The reparations conversation has been sidelined amid ongoing budget trouble, but on Tuesday the San Francisco Board of Supervisors was preparing to vote on a resolution to offer the Black community a formal apology for past harms.

"An apology is just cotton candy rhetoric," responded Rev. Amos C. Brown, who helped lead the San Francisco reparations advisory committee in recent years, per KPIX. "What we need is concrete actions."

The formal apology would go to SF's Black residents — numbering about 46,000 — for its past racist laws and policies (and the language is similar to the apology SF issued in 2022 to Chinese immigrants and their descendants). But an apology, even an official one, doesn't come close to previously floated ideas from the African American Reparations Advisory Committee, the 15-member council that advises Mayor London Breed and other municipal departments on the matter.

The committee, if you recall, previously recommended $5 million lump-sum payments to African-American descendants of slaves. Despite the right-wing headlines that it grabbed, it all became moot when Breed’s budget cuts dissolved the nascent Office of Reparations at the end of last year. Breed has said she believes reparations should be handled at the federal level, as KPIX reported.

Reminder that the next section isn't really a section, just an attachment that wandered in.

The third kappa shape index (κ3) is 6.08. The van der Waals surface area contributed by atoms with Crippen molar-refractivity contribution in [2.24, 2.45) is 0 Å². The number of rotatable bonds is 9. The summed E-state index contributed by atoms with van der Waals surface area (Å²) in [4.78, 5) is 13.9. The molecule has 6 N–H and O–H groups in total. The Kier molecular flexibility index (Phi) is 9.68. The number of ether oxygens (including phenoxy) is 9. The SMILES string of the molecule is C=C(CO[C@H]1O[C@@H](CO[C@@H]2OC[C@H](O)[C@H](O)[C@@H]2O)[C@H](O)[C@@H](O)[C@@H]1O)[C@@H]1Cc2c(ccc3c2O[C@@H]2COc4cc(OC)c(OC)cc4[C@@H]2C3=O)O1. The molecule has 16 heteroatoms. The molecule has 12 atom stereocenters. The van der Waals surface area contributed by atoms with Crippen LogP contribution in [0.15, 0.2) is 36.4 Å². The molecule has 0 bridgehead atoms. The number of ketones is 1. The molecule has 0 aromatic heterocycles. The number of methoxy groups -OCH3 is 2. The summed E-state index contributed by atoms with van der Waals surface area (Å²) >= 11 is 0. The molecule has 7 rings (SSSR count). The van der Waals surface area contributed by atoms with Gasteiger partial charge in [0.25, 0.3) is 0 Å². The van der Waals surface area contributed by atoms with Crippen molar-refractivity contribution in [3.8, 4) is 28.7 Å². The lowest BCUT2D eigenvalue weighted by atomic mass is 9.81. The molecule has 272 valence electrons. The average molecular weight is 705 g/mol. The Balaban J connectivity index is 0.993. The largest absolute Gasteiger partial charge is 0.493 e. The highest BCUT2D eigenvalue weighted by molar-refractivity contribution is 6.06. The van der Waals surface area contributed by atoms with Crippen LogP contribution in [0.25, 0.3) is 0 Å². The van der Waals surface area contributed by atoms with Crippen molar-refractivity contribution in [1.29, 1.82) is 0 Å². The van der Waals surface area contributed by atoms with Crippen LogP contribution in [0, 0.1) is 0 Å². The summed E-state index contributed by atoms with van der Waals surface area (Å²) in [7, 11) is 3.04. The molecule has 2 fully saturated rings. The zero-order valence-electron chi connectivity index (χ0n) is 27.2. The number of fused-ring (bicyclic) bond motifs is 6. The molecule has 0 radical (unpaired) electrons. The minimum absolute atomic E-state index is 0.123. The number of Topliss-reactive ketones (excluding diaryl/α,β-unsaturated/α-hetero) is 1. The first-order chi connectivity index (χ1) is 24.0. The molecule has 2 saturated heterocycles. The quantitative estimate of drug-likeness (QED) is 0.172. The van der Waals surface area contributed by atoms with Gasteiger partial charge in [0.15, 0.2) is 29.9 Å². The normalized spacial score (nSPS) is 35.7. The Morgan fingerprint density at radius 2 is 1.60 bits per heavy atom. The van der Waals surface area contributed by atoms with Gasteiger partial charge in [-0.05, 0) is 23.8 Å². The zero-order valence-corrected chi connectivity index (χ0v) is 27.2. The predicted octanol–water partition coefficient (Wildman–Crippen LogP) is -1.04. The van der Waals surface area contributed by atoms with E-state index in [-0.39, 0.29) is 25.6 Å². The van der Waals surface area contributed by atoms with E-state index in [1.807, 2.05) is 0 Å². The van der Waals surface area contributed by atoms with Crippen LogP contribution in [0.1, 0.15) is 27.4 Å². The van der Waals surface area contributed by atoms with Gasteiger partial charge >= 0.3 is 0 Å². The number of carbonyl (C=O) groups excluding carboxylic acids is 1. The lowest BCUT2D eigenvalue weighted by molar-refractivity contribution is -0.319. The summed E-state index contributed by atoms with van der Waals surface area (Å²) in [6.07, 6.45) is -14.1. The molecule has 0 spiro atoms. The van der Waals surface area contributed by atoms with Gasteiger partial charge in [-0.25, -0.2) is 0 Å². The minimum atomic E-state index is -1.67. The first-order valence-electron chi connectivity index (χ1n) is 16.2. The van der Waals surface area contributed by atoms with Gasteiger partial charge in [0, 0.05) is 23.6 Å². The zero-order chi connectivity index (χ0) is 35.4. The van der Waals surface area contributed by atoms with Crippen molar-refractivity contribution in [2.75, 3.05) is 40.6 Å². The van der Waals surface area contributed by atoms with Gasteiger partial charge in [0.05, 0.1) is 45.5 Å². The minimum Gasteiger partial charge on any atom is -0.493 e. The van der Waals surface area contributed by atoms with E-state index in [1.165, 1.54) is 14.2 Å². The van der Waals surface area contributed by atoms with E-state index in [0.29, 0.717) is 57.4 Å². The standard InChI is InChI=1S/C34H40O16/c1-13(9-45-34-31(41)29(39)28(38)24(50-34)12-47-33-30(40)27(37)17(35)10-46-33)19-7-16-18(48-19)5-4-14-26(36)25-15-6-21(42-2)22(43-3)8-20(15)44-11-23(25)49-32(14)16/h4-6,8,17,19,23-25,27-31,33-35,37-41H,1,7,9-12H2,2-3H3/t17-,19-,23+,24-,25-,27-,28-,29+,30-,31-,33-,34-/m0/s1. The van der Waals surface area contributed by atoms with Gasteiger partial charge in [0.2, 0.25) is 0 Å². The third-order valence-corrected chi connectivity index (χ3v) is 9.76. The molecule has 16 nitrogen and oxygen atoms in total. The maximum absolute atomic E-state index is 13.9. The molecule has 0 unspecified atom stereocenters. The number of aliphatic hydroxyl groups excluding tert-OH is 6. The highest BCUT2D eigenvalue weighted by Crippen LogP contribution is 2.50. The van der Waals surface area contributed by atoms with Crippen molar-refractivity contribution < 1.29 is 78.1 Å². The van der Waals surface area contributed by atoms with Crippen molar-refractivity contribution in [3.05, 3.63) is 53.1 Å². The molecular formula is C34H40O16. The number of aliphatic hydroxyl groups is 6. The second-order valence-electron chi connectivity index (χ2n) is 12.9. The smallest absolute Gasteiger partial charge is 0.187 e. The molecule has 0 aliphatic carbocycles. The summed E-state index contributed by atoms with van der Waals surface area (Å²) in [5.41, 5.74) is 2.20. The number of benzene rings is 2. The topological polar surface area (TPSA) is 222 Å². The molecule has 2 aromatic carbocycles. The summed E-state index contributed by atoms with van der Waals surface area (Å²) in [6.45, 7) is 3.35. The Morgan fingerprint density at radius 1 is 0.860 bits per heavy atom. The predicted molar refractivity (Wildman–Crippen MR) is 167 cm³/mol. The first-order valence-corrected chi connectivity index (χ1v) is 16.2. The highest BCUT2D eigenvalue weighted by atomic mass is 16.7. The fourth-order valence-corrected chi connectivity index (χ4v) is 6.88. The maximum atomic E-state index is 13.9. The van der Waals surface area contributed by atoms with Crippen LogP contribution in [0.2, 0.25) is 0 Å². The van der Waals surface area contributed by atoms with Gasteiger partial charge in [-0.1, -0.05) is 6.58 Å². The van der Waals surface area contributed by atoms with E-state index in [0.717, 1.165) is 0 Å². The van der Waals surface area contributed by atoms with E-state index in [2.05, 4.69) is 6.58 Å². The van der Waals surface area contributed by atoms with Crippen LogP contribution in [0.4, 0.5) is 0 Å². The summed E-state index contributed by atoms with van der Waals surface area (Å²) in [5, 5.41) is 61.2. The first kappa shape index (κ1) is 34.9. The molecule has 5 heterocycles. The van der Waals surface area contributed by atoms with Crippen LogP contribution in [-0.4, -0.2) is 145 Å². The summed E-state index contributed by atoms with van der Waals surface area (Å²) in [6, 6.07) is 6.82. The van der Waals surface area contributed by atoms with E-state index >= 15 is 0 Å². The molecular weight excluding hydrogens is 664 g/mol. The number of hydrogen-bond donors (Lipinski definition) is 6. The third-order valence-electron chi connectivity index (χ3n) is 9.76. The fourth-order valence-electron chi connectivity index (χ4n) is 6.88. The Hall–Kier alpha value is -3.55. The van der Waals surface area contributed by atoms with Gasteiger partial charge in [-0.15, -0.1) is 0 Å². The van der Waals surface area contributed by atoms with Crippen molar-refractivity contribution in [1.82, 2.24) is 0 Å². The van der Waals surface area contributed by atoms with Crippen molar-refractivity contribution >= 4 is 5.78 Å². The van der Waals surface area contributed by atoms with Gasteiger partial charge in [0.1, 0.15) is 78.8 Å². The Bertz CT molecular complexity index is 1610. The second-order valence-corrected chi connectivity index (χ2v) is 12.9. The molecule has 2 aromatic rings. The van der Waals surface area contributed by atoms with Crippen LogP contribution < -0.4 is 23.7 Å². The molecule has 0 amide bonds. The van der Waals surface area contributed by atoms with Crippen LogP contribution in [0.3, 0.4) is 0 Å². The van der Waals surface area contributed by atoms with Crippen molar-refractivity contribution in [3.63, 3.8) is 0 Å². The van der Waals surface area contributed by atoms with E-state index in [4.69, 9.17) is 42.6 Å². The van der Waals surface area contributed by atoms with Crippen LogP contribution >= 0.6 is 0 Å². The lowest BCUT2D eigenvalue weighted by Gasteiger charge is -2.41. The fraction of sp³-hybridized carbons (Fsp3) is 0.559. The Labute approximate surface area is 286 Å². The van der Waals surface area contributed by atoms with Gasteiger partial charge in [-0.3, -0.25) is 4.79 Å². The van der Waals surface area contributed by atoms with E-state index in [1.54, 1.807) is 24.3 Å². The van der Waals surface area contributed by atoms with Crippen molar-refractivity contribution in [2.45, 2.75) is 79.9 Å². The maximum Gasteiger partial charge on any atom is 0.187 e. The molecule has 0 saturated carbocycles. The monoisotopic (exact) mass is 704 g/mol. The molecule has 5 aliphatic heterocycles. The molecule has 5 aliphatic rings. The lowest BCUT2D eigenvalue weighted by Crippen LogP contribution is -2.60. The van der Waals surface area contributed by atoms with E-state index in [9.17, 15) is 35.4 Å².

Now, this resolution also contains language promising to make "substantial ongoing, systemic, and programmatic investments" in Black communities, and not repeat the injustices of the past. The reparations committee also helped identify specifically racist practices that SF enacted, including the razing of the historically Black Fillmore neighborhood.

Supervisor Shamann Walton, who also served on the reparations committee, defended the apology resolution, saying at an earlier hearing, "An apology from this city is very concrete and is not just symbolic, as admitting fault is a major step in making amends."

All of SF's 11 supervisors have reportedly signed on to sponsor the resolution, so it's set to pass, which would make SF one of the first major cities — after Boston — to issue this kind of apology. But the details of the resolution are sparse, and with no money on the table, it's difficult to see this resolution as more than symbolic.

It remains to be seen what else the city may do in the future, in terms of reparations — but Reverend Brown has had some ideas. Brown penned an op-ed in December 2022, calling out the terrible conditions in SF's historically Black neighborhood, the Fillmore. He decried street conditions, and pointed directly to the long vacant Fillmore Heritage Center, built two decades ago as a long-awaited redevelopment project to energize the area, that is now "a shadow of the landmark draw it should be," Brown wrote.

Brown and others have called on the city to give the Fillmore Heritage Center back to the Black community as one form of reparations.

Feature image via Getty Images.